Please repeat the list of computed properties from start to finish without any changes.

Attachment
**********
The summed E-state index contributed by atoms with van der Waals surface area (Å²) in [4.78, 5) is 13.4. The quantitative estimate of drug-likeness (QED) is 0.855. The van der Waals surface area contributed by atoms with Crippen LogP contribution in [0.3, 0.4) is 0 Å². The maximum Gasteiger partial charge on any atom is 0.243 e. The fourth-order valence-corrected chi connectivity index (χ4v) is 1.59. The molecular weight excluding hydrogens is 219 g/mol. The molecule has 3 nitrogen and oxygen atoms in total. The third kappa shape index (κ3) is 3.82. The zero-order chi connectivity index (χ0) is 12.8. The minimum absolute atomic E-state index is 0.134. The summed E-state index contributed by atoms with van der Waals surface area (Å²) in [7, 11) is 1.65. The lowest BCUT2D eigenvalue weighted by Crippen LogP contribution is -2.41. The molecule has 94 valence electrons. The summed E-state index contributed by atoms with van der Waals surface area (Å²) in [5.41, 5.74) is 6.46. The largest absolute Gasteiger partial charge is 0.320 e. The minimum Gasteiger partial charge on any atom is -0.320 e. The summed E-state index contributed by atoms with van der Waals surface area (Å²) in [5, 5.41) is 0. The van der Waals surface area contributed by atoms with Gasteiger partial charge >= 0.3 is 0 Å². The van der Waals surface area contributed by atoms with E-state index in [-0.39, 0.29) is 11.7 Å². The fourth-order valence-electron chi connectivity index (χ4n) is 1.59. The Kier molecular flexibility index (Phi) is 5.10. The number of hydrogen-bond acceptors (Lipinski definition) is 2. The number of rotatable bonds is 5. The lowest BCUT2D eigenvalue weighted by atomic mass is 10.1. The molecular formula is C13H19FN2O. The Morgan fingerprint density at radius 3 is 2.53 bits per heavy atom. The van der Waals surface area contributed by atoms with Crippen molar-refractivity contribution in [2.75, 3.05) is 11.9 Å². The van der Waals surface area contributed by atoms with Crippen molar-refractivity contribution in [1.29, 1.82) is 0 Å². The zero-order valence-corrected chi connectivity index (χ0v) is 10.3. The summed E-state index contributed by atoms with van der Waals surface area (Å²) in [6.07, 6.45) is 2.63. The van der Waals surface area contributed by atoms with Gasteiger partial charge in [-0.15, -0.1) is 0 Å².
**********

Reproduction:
The summed E-state index contributed by atoms with van der Waals surface area (Å²) in [4.78, 5) is 13.4. The quantitative estimate of drug-likeness (QED) is 0.855. The van der Waals surface area contributed by atoms with Crippen LogP contribution in [0.3, 0.4) is 0 Å². The maximum Gasteiger partial charge on any atom is 0.243 e. The fourth-order valence-corrected chi connectivity index (χ4v) is 1.59. The molecular weight excluding hydrogens is 219 g/mol. The molecule has 3 nitrogen and oxygen atoms in total. The third kappa shape index (κ3) is 3.82. The zero-order chi connectivity index (χ0) is 12.8. The minimum absolute atomic E-state index is 0.134. The summed E-state index contributed by atoms with van der Waals surface area (Å²) in [7, 11) is 1.65. The lowest BCUT2D eigenvalue weighted by Crippen LogP contribution is -2.41. The molecule has 94 valence electrons. The summed E-state index contributed by atoms with van der Waals surface area (Å²) in [5.41, 5.74) is 6.46. The largest absolute Gasteiger partial charge is 0.320 e. The minimum Gasteiger partial charge on any atom is -0.320 e. The summed E-state index contributed by atoms with van der Waals surface area (Å²) in [5, 5.41) is 0. The van der Waals surface area contributed by atoms with Gasteiger partial charge >= 0.3 is 0 Å². The van der Waals surface area contributed by atoms with E-state index in [-0.39, 0.29) is 11.7 Å². The fourth-order valence-electron chi connectivity index (χ4n) is 1.59. The Kier molecular flexibility index (Phi) is 5.10. The number of hydrogen-bond acceptors (Lipinski definition) is 2. The number of rotatable bonds is 5. The lowest BCUT2D eigenvalue weighted by atomic mass is 10.1. The molecular formula is C13H19FN2O. The Morgan fingerprint density at radius 3 is 2.53 bits per heavy atom. The van der Waals surface area contributed by atoms with Crippen molar-refractivity contribution in [2.75, 3.05) is 11.9 Å². The van der Waals surface area contributed by atoms with Crippen molar-refractivity contribution in [1.29, 1.82) is 0 Å². The zero-order valence-corrected chi connectivity index (χ0v) is 10.3. The summed E-state index contributed by atoms with van der Waals surface area (Å²) in [6.07, 6.45) is 2.63. The van der Waals surface area contributed by atoms with Gasteiger partial charge in [-0.15, -0.1) is 0 Å².